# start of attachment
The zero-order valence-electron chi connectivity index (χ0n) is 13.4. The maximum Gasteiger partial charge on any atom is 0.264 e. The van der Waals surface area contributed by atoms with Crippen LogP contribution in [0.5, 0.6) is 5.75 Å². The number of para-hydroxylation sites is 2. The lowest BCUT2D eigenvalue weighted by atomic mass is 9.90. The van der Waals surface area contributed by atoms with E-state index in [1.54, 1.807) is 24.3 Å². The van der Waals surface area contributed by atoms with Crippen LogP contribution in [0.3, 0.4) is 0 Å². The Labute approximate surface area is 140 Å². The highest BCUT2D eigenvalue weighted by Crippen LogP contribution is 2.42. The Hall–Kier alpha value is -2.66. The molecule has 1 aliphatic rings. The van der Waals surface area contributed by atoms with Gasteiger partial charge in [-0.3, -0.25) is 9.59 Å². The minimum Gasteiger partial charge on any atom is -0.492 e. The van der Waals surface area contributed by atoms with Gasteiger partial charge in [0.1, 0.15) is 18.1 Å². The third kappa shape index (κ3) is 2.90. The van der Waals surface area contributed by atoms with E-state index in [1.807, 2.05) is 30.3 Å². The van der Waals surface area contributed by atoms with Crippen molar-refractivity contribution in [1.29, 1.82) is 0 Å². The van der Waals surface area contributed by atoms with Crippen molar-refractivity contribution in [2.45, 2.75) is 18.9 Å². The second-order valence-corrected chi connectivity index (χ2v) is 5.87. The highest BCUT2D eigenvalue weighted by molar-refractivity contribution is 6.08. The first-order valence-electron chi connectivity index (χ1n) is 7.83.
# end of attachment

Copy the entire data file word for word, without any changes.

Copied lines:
The zero-order valence-electron chi connectivity index (χ0n) is 13.4. The maximum Gasteiger partial charge on any atom is 0.264 e. The van der Waals surface area contributed by atoms with Crippen LogP contribution in [0.5, 0.6) is 5.75 Å². The number of para-hydroxylation sites is 2. The lowest BCUT2D eigenvalue weighted by atomic mass is 9.90. The van der Waals surface area contributed by atoms with E-state index in [1.54, 1.807) is 24.3 Å². The van der Waals surface area contributed by atoms with Crippen LogP contribution in [0.3, 0.4) is 0 Å². The Labute approximate surface area is 140 Å². The highest BCUT2D eigenvalue weighted by Crippen LogP contribution is 2.42. The Hall–Kier alpha value is -2.66. The molecule has 1 aliphatic rings. The van der Waals surface area contributed by atoms with Gasteiger partial charge in [-0.3, -0.25) is 9.59 Å². The minimum Gasteiger partial charge on any atom is -0.492 e. The van der Waals surface area contributed by atoms with Gasteiger partial charge in [0.1, 0.15) is 18.1 Å². The third kappa shape index (κ3) is 2.90. The van der Waals surface area contributed by atoms with E-state index in [1.807, 2.05) is 30.3 Å². The van der Waals surface area contributed by atoms with Crippen molar-refractivity contribution in [1.29, 1.82) is 0 Å². The van der Waals surface area contributed by atoms with Crippen molar-refractivity contribution in [2.45, 2.75) is 18.9 Å². The second-order valence-corrected chi connectivity index (χ2v) is 5.87. The highest BCUT2D eigenvalue weighted by molar-refractivity contribution is 6.08. The first-order valence-electron chi connectivity index (χ1n) is 7.83.